Abstract 19121: PCSK9 Inhibitors

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Abstract

Background: Since the FDA approval of proprotein convertase subtilisin/kexin type 9 inhibitors (PCSK9i), alirocumab and evolocumab, in 2015, initial and ongoing use has been low. The reasons for this have not been well described.

Methods: A web-based survey was conducted of adults who signed up for a pharmaceutical company-sponsored patient support program after prescription for a PCSK9i.

Results: Overall, 798 of 4,525 participants (17.6%) completed the survey from 50 states - 54.0% male, 91.8% Caucasian. Among those prescribed PCSK9i, 75.0% were prescribed by a cardiologist. Of these, 699 (87.6%) initially started PCSK9 therapy. Of those initiating therapy, 80.7% received free medications (e.g. samples) at some point while only 484 (66.8%) received approval for insurance coverage. While nearly all (99.6%) starting PCSK9 therapy had tried a statin, few reported being on a statin (31.1%), a high-intensity statin (16.7%), or ezetimibe (18.8%) when they were prescribed PCSK9i. Likelihood for receiving insurance approval for PCSK9i was slightly higher among those reporting prior atherosclerotic cardiovascular disease (ASCVD) or familial hypercholesterolemia (FH) (70.2% vs 60.6%, p=0.009 for ASCVD, 71.1% vs. 63.1% p=0.02 for FH) but did not differ by statin use (66.3% yes vs 67.6% no, p=0.7), high-intensity statin use (66.7% yes vs. 65.8% no p=0.3), or among those who reported their latest LDL-C was >190 mg/dL or not (71.7% vs 64.7%, p=0.07). Among those approved for insurance coverage for PCSK9i therapy, 43% reported no copay while 16.3% paid over $400/month out of pocket. Two thirds of those who ever initiated therapy (67.7%) were still on treatment. Of those who stopped, 9.0% stopped within 1 month, 36.0% in 1-3 months, 15.8% in 4-6 months, 39.2% after 6 months. The leading cause for discontinuation was high out of pocket costs (25.2%) and a failure to receive insurance approval or reapproval (30.5%).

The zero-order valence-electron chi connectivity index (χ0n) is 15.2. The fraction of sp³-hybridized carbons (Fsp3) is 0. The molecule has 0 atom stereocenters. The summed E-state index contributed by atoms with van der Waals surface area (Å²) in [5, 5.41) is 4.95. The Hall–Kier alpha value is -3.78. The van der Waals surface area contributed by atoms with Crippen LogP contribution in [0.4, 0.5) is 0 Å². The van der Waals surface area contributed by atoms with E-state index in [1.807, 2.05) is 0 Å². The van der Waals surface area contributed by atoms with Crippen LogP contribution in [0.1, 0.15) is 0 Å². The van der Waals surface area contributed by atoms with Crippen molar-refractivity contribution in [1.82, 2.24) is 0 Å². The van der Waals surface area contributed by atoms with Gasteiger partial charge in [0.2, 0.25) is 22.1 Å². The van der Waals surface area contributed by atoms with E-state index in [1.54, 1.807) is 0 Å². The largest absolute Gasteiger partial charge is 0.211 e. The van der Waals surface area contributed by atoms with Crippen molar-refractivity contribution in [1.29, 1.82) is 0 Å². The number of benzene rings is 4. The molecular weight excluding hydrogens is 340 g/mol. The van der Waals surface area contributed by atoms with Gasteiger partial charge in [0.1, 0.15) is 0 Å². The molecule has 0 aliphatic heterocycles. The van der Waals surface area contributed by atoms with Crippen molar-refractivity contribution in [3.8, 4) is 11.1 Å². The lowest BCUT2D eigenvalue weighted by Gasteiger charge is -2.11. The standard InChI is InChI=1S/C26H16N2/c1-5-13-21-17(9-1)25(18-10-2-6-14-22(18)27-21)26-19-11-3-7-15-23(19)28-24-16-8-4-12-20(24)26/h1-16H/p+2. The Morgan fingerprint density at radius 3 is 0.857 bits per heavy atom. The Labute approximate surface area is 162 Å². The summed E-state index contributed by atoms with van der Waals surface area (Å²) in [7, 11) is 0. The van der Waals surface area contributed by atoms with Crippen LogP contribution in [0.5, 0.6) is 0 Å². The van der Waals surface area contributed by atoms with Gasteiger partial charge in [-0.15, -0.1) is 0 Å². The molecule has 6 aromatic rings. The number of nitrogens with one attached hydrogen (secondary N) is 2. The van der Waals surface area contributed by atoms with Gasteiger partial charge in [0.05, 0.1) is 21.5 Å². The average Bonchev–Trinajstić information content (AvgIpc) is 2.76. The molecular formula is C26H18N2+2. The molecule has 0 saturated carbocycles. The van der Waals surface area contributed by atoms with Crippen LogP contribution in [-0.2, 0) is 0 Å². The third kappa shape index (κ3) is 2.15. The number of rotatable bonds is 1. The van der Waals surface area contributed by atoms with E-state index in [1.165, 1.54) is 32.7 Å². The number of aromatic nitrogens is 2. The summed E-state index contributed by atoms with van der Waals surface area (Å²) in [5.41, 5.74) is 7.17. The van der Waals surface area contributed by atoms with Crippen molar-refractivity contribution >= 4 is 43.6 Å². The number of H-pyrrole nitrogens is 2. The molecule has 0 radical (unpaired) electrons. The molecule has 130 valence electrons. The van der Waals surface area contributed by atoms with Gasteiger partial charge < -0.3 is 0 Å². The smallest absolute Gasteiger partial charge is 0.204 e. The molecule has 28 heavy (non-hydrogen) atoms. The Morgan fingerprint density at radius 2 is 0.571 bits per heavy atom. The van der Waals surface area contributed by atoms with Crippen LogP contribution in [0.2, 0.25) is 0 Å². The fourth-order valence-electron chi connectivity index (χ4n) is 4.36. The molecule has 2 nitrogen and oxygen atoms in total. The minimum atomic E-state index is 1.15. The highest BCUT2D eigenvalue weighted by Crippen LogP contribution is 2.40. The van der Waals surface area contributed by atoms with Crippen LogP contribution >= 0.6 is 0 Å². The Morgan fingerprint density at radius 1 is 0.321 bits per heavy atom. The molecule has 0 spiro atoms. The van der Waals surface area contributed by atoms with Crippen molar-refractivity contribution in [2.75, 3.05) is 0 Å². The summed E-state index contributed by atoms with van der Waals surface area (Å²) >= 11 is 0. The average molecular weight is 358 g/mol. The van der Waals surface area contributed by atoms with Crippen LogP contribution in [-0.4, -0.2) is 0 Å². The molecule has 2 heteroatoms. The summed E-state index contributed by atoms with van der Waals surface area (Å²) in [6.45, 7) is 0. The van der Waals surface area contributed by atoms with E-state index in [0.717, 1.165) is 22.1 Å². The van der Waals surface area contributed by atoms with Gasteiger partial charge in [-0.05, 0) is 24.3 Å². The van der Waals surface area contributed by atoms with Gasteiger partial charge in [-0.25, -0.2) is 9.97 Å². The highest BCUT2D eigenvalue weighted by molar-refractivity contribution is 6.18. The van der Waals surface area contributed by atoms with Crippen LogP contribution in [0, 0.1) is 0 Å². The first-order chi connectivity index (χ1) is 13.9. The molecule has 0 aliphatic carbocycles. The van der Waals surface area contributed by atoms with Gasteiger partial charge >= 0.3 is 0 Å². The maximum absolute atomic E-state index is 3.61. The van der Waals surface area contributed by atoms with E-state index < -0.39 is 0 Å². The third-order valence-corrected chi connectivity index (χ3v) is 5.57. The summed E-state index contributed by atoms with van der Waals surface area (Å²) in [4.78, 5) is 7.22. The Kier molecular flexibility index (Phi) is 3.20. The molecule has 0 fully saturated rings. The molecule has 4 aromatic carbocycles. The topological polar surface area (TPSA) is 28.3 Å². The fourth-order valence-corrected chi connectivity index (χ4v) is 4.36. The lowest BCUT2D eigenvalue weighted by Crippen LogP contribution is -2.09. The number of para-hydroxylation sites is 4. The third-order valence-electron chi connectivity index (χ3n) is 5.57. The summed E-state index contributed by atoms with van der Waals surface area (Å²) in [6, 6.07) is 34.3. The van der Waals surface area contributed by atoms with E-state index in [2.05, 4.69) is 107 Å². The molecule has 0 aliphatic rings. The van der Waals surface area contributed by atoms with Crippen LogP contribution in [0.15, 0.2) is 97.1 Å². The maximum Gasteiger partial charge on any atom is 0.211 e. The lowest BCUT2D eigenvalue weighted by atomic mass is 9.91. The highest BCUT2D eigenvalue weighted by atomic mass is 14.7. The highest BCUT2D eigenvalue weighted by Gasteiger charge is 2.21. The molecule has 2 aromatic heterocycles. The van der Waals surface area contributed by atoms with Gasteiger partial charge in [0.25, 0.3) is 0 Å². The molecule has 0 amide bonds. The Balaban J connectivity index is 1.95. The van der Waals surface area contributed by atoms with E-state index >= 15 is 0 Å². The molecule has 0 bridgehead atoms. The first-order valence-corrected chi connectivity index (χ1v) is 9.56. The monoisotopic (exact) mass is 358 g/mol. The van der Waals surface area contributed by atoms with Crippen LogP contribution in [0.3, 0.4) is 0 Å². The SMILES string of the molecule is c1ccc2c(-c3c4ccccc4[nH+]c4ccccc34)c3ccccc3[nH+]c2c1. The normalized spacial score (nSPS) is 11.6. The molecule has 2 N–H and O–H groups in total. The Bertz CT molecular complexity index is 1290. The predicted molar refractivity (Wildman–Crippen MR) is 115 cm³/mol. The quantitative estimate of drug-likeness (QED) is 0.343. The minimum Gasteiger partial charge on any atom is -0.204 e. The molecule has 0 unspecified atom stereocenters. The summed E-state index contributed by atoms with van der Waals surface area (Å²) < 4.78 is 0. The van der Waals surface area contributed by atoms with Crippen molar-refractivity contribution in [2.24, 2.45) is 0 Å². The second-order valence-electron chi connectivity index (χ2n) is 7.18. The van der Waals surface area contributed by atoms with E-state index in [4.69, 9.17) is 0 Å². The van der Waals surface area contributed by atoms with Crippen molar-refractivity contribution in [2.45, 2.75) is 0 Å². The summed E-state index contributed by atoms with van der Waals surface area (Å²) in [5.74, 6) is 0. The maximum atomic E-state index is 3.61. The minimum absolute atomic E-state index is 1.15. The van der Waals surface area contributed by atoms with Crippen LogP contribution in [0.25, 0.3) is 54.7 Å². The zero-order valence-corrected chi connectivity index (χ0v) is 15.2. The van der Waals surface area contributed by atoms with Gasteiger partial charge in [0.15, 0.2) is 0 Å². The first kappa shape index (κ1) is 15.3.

Conclusion: Up to a third starting PSCK9i medication discontinue therapy, driven by high out-of-pocket costs and lack of insurance approval. Approval success did not correlate with LDL levels or current statin use.

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